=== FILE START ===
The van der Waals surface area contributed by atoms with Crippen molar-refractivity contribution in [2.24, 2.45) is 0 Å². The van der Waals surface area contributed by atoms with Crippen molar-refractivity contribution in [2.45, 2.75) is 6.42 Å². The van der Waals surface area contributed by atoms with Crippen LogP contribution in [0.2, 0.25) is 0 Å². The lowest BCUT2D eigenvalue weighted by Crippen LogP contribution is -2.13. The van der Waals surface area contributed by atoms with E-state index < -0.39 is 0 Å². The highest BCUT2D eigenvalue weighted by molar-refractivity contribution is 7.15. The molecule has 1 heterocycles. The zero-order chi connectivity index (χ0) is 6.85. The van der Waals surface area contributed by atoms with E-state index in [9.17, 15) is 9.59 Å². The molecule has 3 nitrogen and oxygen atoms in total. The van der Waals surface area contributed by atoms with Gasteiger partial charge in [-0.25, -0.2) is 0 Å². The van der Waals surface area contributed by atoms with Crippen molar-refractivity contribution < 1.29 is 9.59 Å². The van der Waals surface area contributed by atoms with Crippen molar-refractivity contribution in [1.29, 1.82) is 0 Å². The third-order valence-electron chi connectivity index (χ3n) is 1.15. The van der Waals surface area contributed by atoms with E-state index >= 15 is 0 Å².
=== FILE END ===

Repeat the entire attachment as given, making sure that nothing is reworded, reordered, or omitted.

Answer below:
The van der Waals surface area contributed by atoms with Crippen molar-refractivity contribution in [2.24, 2.45) is 0 Å². The van der Waals surface area contributed by atoms with Crippen molar-refractivity contribution in [2.45, 2.75) is 6.42 Å². The van der Waals surface area contributed by atoms with Crippen LogP contribution in [0.2, 0.25) is 0 Å². The lowest BCUT2D eigenvalue weighted by Crippen LogP contribution is -2.13. The van der Waals surface area contributed by atoms with E-state index < -0.39 is 0 Å². The highest BCUT2D eigenvalue weighted by molar-refractivity contribution is 7.15. The molecule has 1 heterocycles. The zero-order chi connectivity index (χ0) is 6.85. The van der Waals surface area contributed by atoms with E-state index in [9.17, 15) is 9.59 Å². The molecule has 3 nitrogen and oxygen atoms in total. The van der Waals surface area contributed by atoms with Gasteiger partial charge in [-0.25, -0.2) is 0 Å². The van der Waals surface area contributed by atoms with Crippen molar-refractivity contribution < 1.29 is 9.59 Å². The van der Waals surface area contributed by atoms with Crippen molar-refractivity contribution in [1.29, 1.82) is 0 Å². The third-order valence-electron chi connectivity index (χ3n) is 1.15. The van der Waals surface area contributed by atoms with E-state index >= 15 is 0 Å².